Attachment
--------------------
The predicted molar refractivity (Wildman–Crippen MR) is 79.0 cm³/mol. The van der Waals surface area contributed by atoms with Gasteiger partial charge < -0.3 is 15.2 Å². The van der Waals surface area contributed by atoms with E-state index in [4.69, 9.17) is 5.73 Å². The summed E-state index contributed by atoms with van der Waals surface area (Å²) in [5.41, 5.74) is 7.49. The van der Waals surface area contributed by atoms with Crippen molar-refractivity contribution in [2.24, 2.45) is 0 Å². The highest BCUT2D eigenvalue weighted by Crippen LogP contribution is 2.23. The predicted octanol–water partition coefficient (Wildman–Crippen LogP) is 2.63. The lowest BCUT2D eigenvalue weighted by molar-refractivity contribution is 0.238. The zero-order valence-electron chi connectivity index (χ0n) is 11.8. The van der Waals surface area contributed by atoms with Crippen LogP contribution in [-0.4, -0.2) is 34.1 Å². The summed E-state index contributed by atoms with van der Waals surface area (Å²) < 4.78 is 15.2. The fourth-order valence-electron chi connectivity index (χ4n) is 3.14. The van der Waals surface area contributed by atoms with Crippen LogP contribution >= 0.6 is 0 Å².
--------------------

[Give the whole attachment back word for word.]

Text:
The predicted molar refractivity (Wildman–Crippen MR) is 79.0 cm³/mol. The van der Waals surface area contributed by atoms with Gasteiger partial charge < -0.3 is 15.2 Å². The van der Waals surface area contributed by atoms with E-state index in [4.69, 9.17) is 5.73 Å². The summed E-state index contributed by atoms with van der Waals surface area (Å²) in [5.41, 5.74) is 7.49. The van der Waals surface area contributed by atoms with Crippen molar-refractivity contribution in [2.24, 2.45) is 0 Å². The highest BCUT2D eigenvalue weighted by Crippen LogP contribution is 2.23. The predicted octanol–water partition coefficient (Wildman–Crippen LogP) is 2.63. The lowest BCUT2D eigenvalue weighted by molar-refractivity contribution is 0.238. The zero-order valence-electron chi connectivity index (χ0n) is 11.8. The van der Waals surface area contributed by atoms with Crippen LogP contribution in [-0.4, -0.2) is 34.1 Å². The summed E-state index contributed by atoms with van der Waals surface area (Å²) < 4.78 is 15.2. The fourth-order valence-electron chi connectivity index (χ4n) is 3.14. The van der Waals surface area contributed by atoms with Crippen LogP contribution >= 0.6 is 0 Å².